• Linking  the  American  Art  Museum  to  the  Cloud  The  Process    Mapping  the  Data  to  RDF  (Resource  DescripKon  Framework)  •  Used  KARMA  tool  to  model  the  data  •  The  system  learns  with  each  dataset  so  the  process  becomes  easier  and  faster              For  Example:    Subject              Predicate      Object                  www.americanart.si.edu/linkeddata/person/3406      saam:Person      “Thomas  Moran”    www.americanart.si.edu/linkeddata/person/3406    rdaGr2:dateOfBirth    “1837”    www.americanart.si.edu/linkeddata/person/3406    owl:SameAs      hSp://live.dbpedia.org/page/Thomas_Moran    
    • Linking  the  American  Art  Museum  to  the  Cloud  The  Process    Linking  the  Data  to  External  Data  •  Verify  matches  before  publishing  •  Have  already  linked  ar0sts  to:   •  DBPedia  -­‐  2,194   •  New  York  Times  -­‐  70  •  Addi0onally,  can  link  ar0sts  to:   •  GeSy  Union  List  of  Ar0st  Names  -­‐  2,110  (ULAN  is  not  yet  published  as  LOD,  but  will  be)   •  Rijksmuseum  dataset  –  551  (links  are  not  yet  verified)  •  In  the  works:   •  Linking  places  to  GeoNames   •  Linking  concepts  to  AAT   •  Linking  to  datasets  from  other  museums   •  Linking  to  social  media  content  Publishing  •  Plan  to  publish  complete  dataset  and  all  verified  links  under  a  CC0  license   •  Data  will  be  CC0,  but  images  will  be  maintained  under  a  restricted  license   •  Include  example  records  and  SPARQL  endpoint  
    • Linking  the  American  Art  Museum  to  the  Cloud  Some  answers    Answers  to  IniKal  QuesKons:  •  Will  it  take  a  lot  of  0me  and  resources  to  prepare  our  data?   •  Using  KARMA  to  model  the  data  and  a  visual  interface  to  verify  the  links  reduced  the   staff  Eme  that  would  have  been  needed  to  do  this  manually.  Working  with  ISI  certainly     helped  kick-­‐start  the  process.  •  How  does  LOD  differ  from  what  a  Google  search  can  do?   •  LOD  eliminates  the  “noise”  of  a  Google  search.  With  LOD  you  can  query  specific  facts.   With  Google  you  query  documents  and  then  have  to  read  the  document  to  get  the  facts.      •  Is  it  foolish  to  be  doing  this  before  standards  are  in  place?   •  There  are  already  some  standards  in  place.  Plus,  being  one  of  the  first  means  that  we   have  the  opportunity  to  help  shape  the  standards.  •  What  if  people  create  inappropriate  links  to  our  data?   •  You  cannot  control  what  people  say  about  you  on  the  internet!  •  Will  it  be  worth  the  0me  and  effort  in  the  end?   •  We  believe  so!  It  will  allow  us  to  beTer  adapt  to  the  future  of  the  web.  •  How  do  we  handle  all  of  the  non-­‐public  data  that  we  have?   •  We  opted  to  publish  only  our  public  data.  •  Is  it  possible  to  make  sense  of  all  the  acronyms?   •  Yes!  It  takes  Eme,  but  you  do  eventually  grasp  all  the  different  terms.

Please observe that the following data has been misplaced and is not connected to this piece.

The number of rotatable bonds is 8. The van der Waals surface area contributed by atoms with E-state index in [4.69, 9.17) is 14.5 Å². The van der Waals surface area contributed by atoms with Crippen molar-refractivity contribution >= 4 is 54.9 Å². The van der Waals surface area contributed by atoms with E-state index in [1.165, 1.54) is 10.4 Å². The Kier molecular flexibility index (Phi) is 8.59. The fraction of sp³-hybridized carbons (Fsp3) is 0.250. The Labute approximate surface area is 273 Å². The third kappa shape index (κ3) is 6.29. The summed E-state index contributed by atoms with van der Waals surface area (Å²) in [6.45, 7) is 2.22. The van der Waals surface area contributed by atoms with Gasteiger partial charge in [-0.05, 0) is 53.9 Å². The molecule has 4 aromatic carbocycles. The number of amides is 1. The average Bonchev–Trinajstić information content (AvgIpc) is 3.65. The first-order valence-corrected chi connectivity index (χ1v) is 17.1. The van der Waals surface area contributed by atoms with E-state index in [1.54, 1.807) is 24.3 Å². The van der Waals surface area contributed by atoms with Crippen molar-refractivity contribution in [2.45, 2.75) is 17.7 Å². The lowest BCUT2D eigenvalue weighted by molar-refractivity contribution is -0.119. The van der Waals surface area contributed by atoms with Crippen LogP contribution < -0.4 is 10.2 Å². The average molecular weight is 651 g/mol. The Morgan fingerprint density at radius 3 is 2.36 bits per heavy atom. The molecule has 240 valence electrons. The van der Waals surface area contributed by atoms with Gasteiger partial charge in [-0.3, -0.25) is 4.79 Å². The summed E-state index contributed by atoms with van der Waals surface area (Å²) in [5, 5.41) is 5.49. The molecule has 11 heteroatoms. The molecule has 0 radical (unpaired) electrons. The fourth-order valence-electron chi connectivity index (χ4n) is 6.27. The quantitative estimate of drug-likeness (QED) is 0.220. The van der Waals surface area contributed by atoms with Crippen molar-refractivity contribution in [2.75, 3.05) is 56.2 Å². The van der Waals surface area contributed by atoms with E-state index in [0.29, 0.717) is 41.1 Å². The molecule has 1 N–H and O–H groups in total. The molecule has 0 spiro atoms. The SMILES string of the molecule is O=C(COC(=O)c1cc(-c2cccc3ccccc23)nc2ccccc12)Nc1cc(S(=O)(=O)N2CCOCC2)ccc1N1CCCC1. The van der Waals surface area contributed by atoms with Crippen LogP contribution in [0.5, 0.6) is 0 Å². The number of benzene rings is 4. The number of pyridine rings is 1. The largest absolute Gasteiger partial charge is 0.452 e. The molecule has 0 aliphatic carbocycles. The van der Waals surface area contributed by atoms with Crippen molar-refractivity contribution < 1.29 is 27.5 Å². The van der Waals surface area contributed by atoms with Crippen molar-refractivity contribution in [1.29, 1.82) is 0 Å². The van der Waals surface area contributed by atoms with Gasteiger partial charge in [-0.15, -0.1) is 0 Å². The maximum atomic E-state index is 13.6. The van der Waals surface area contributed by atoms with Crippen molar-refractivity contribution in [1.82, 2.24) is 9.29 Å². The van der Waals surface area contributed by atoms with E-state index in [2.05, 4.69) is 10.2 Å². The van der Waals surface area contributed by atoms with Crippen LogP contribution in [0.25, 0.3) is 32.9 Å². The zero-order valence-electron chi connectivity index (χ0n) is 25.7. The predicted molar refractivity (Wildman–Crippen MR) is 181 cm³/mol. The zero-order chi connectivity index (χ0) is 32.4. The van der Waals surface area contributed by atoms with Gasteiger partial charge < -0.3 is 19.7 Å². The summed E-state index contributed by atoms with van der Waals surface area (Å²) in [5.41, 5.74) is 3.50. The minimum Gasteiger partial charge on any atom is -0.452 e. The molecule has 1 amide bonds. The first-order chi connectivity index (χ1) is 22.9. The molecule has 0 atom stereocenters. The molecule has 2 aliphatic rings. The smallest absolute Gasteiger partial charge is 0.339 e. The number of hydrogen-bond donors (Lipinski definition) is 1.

• Linking  the  American  Art  Museum  to  the  Cloud  Some  conclusions    •  We  ini0ally  planned  to  use  only  a  sample  of  collec0ons  data.  In  the  end,  we  used  data  for   our  en0re  collec0on  –  over  41,000  objects!    •  Linking  to  datasets  like  DBPedia  and  the  New  York  Times  will  greatly  expand  the  content  we   offer  on  our  website.  •  Linking  to  datasets  from  other  art  museums  will  increase  the  accessibility  and  reach  of  art   collec0ons  and  cultural  heritage  online.  •  We’re  excited  for  the  poten0al  to  link  to  our  content  on  social  media  sites  –  an  object  page   as  a  “hub”  to  all  types  of  content  about  that  object.  •  We  see  great  poten0al  in  using  Linked  Open  Data  to  curate  stories  about  artworks  and   ar0sts  that  connect  museums  and  datasets  around  the  world  in  new  and  surprising  ways.  
    • Linking  the  American  Art  Museum  to  the  Cloud  What’s  next?    •  Embedding  linked  content  on  object  pages  and  ar0st  pages  on  our  website  (Wikipedia,  the   New  York  Times,  etc.)  •  Improve  representa0on  of  ar0sts  on  Wikipedia,  adding  ar0cles  and  infoboxes  where  possible   to  increase  the  number  of  matches  in  DBPedia.  •  Create  an  ongoing  maintenance  plan  to  ensure  that  the  linked  open  data  reflect  new  and   edited  museum  data.  •  Tag  object-­‐  and  person-­‐related  museum  content  on  social  sites  like  Flickr  and  YouTube  so   that  we  can  create  links  to  that  content  on  our  website,  too.  •  Inves0gate  mapping  and  linking  an  artwork’s  subject.  •  Expand  the  LOD  in  ways  that  will  enhance  research.  •  Create  a  tool  that  allows  users  to  “curate  stories”  using  LOD:   •  hSp://prezi.com/htrvh2jrcsio/cura0ng-­‐stories-­‐with-­‐linked-­‐open-­‐data/  •  Encourage  others  to  build  applica0ons  with  our  data.